From 1970s, objective measuring of ultrasound energy dose was of concern for therapeutic ultrasound. In 1964, Purnell et al. suggested a quantification method called ‘cataract producing unit (CPU)’ using the time it takes to develop cataract by exposing to ultrasound for a certain period of time. Johnson and Dunn in 1976 suggested quantification of energy absorbed in tissue by using mammal brain tissue in an idea called ‘energy absorbed per unit volume’. From 1980s, a lot of studies had been conducted in the US and UK for objective quantification of ultrasound energy, before polyvinylidenefluoride (PVDF) hydrophone was acknowledged as the standard measurement. This method is still recognized as the international standard quantification method.


    3. Basic Concept of Ultrasound


    Ultrasound is a type of sound wave and is an energy delivered by the vibration of medium molecule. Sound wave is divided to the interval where the molecules are compressed and the interval where the molecules are dispersed, and transmits energy by repeated rarefaction. Types of sound wave include longitudinal wave and transverse wave.

    Longitudinal wave vibrates in the same direction of the energy progress. Ultrasound is mostly delivered in the form of longitudinal wave in human body. The transmission speed of the longitudinal wave is faster than that of the transverse wave. Transverse wave vibrates perpendicular to the direction of energy progress. An example is the ripples on the surface of the water formed when a stone is thrown in the water. Transverse wave may not be generated inside the water or air.

    The basic unit of dividing sound wave is frequency. Frequency is the number of waves occurred per unit time; 1Hz means 1 wave occurred in 1 second. Higher frequency is recognized as a sharp sound, and lower frequency as a dull sound. The frequency band that is recognizable by human ear is called ‘audible sound’, which is between 20Hz and 20kHz. Sound below 20Hz is called infrasound and that above 20kHz is called ultrasound.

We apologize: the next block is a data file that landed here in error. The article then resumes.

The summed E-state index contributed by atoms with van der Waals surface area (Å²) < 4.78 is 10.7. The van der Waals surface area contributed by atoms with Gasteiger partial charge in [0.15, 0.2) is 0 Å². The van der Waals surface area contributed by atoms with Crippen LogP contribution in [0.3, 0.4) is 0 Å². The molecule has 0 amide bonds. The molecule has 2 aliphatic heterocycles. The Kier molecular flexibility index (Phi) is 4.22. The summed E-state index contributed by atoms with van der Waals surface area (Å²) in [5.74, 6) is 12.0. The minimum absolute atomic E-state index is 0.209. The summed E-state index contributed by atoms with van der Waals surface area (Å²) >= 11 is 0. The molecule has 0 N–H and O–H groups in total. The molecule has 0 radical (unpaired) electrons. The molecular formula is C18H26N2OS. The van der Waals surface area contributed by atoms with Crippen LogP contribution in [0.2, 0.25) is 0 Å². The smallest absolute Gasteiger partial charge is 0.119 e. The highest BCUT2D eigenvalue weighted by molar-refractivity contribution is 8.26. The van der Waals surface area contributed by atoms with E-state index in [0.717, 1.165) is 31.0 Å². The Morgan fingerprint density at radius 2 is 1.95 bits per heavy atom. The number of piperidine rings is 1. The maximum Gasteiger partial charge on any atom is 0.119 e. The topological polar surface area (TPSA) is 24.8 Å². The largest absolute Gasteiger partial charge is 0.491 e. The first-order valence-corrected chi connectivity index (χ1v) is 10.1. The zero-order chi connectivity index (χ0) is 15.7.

Figure 1. The standard unit of sound wave is frequency.

    Medically used ultrasound devices mostly use frequencies between 1MHz and 15MHz. Therapeutic ultrasound devices particularly use frequencies around 1MHz, and diagnostic ultrasound devices between 2MHz and 15MHz. The major differences between the ultrasound imaging devices using each frequency band are resolution and penetration depth. Higher frequency means better resolution but shallow penetration depth. Wavelength (f) is inversely related to the frequency (λ). A particular medium is known to have consistent velocity of propagation (c) – for example, velocity of propagation is 1540m/s in the water and it was revealed that c=f λ.

    Attenuation is in linear relationship with frequency. Attenuation coefficient in soft tissue is 0.7dB/cm-MHz; if attenuation factor is 0.7dB/cm at 1MHz, then the attenuation factor at 2MHz is 1.4dB/cm. Higher attenuation factor naturally means shallow penetration depth.

    Let’s look into several principles of ultrasound imaging devices, because these principles are also applied to therapeutic ultrasound devices as well.

    First of all, axial resolution refers to the ability of differentiating two structures placed in the direction of energy progress (axial direction). Quantitatively, this refers to the minimal interval between the two distinct structures. Greater axial resolution level means decreased resolution, and lower resolution level means greater resolution capability, even of very small interval between two objects. Resolution increases with as pulse length is shortened, and is enhanced in proportion to frequency (resolution level is decreased). The longer the pulse length, it is impossible to differentiate two structures included in one pulse. Lateral resolution refers to the ability of differentiating two structures placed in perpendicular to the direction of energy progress. The beam width of focused ultrasound is lateral resolution. As the focus area has the narrowest beam width, this is where the lateral resolution is the greatest. The beam width becomes wider as the distance between the launching area of ultrasound and the focus area is longer, and becomes shorter when the frequency is higher.

    The parameters and units of ultrasound is presented in <Table 1>.



    Table 1. Parameters and Units of Ultrasound.


    -To be continued-


    ▶ Next Artlcle : #2-1. Thermal Effect and Non-Thermal, Non-Cavitational Effect of Ultrasound